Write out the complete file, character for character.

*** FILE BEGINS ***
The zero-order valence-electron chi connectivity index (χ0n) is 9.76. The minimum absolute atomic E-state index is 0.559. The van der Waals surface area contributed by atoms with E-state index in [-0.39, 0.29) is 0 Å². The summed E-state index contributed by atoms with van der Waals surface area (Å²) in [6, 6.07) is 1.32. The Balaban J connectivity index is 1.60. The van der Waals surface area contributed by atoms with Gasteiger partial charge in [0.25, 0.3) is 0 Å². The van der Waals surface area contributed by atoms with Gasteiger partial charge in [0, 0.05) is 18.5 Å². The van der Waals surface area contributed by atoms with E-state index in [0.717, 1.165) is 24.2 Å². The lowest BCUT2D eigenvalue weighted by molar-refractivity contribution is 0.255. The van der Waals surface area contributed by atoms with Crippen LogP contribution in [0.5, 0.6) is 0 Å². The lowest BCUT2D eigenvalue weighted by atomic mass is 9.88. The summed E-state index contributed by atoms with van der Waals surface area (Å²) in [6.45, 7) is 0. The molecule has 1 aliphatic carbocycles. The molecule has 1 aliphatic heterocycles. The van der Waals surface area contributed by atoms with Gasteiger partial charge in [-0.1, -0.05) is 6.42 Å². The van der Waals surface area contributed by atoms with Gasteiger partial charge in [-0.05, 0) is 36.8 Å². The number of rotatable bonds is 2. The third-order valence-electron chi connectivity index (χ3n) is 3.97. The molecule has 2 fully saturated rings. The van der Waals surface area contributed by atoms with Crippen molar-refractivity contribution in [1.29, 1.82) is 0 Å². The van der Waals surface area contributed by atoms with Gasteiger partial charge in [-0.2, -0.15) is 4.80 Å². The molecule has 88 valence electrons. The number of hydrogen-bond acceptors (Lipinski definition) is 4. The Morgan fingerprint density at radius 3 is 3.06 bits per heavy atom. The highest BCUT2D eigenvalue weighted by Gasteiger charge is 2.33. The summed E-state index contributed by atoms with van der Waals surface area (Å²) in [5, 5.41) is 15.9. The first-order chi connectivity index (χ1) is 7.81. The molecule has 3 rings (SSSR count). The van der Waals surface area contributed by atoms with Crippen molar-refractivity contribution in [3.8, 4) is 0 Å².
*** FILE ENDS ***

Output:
The zero-order valence-electron chi connectivity index (χ0n) is 9.76. The minimum absolute atomic E-state index is 0.559. The van der Waals surface area contributed by atoms with E-state index in [-0.39, 0.29) is 0 Å². The summed E-state index contributed by atoms with van der Waals surface area (Å²) in [6, 6.07) is 1.32. The Balaban J connectivity index is 1.60. The van der Waals surface area contributed by atoms with Gasteiger partial charge in [0.25, 0.3) is 0 Å². The van der Waals surface area contributed by atoms with Gasteiger partial charge in [0, 0.05) is 18.5 Å². The van der Waals surface area contributed by atoms with E-state index in [0.717, 1.165) is 24.2 Å². The lowest BCUT2D eigenvalue weighted by molar-refractivity contribution is 0.255. The van der Waals surface area contributed by atoms with Crippen LogP contribution in [0.5, 0.6) is 0 Å². The lowest BCUT2D eigenvalue weighted by atomic mass is 9.88. The summed E-state index contributed by atoms with van der Waals surface area (Å²) in [6.45, 7) is 0. The molecule has 1 aliphatic carbocycles. The molecule has 1 aliphatic heterocycles. The van der Waals surface area contributed by atoms with Gasteiger partial charge in [-0.1, -0.05) is 6.42 Å². The van der Waals surface area contributed by atoms with Gasteiger partial charge in [-0.05, 0) is 36.8 Å². The number of rotatable bonds is 2. The third-order valence-electron chi connectivity index (χ3n) is 3.97. The molecule has 2 fully saturated rings. The van der Waals surface area contributed by atoms with Crippen molar-refractivity contribution in [1.29, 1.82) is 0 Å². The van der Waals surface area contributed by atoms with Gasteiger partial charge in [-0.2, -0.15) is 4.80 Å². The molecule has 88 valence electrons. The number of hydrogen-bond acceptors (Lipinski definition) is 4. The Morgan fingerprint density at radius 3 is 3.06 bits per heavy atom. The highest BCUT2D eigenvalue weighted by Gasteiger charge is 2.33. The summed E-state index contributed by atoms with van der Waals surface area (Å²) in [5, 5.41) is 15.9. The first-order chi connectivity index (χ1) is 7.81. The molecule has 3 rings (SSSR count). The van der Waals surface area contributed by atoms with Crippen molar-refractivity contribution in [3.8, 4) is 0 Å².